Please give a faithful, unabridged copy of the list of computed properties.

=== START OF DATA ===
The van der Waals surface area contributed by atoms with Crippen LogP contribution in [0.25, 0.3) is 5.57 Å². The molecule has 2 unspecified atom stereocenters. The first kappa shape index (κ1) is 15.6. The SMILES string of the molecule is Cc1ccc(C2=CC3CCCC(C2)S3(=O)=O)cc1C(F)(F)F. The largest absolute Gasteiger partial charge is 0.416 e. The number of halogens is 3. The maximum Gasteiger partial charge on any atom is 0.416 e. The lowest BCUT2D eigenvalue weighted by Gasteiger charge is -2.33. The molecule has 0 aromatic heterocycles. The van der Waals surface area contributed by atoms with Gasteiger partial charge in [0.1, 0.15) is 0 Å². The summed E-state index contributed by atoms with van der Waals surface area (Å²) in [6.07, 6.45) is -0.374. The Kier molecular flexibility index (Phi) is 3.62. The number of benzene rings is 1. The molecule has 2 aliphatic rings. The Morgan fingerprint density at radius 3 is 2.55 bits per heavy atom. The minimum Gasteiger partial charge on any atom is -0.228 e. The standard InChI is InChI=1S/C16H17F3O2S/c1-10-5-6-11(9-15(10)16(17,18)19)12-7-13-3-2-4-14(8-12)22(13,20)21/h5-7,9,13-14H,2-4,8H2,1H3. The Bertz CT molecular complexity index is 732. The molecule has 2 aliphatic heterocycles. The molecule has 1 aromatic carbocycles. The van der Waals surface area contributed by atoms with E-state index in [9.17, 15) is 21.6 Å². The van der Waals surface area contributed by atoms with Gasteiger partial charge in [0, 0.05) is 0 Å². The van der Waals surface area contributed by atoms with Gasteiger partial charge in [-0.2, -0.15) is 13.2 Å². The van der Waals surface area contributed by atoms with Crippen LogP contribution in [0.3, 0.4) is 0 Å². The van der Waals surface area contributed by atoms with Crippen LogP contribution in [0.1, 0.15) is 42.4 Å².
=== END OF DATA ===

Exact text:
The van der Waals surface area contributed by atoms with Crippen LogP contribution in [0.25, 0.3) is 5.57 Å². The molecule has 2 unspecified atom stereocenters. The first kappa shape index (κ1) is 15.6. The SMILES string of the molecule is Cc1ccc(C2=CC3CCCC(C2)S3(=O)=O)cc1C(F)(F)F. The largest absolute Gasteiger partial charge is 0.416 e. The number of halogens is 3. The maximum Gasteiger partial charge on any atom is 0.416 e. The lowest BCUT2D eigenvalue weighted by Gasteiger charge is -2.33. The molecule has 0 aromatic heterocycles. The van der Waals surface area contributed by atoms with Gasteiger partial charge in [0.1, 0.15) is 0 Å². The summed E-state index contributed by atoms with van der Waals surface area (Å²) in [6.07, 6.45) is -0.374. The Kier molecular flexibility index (Phi) is 3.62. The number of benzene rings is 1. The molecule has 2 aliphatic rings. The Morgan fingerprint density at radius 3 is 2.55 bits per heavy atom. The minimum Gasteiger partial charge on any atom is -0.228 e. The standard InChI is InChI=1S/C16H17F3O2S/c1-10-5-6-11(9-15(10)16(17,18)19)12-7-13-3-2-4-14(8-12)22(13,20)21/h5-7,9,13-14H,2-4,8H2,1H3. The Bertz CT molecular complexity index is 732. The molecule has 2 aliphatic heterocycles. The molecule has 1 aromatic carbocycles. The van der Waals surface area contributed by atoms with E-state index in [9.17, 15) is 21.6 Å². The van der Waals surface area contributed by atoms with Gasteiger partial charge in [0, 0.05) is 0 Å². The van der Waals surface area contributed by atoms with Gasteiger partial charge in [-0.2, -0.15) is 13.2 Å². The van der Waals surface area contributed by atoms with Crippen LogP contribution in [0.3, 0.4) is 0 Å². The van der Waals surface area contributed by atoms with Crippen LogP contribution in [0.1, 0.15) is 42.4 Å².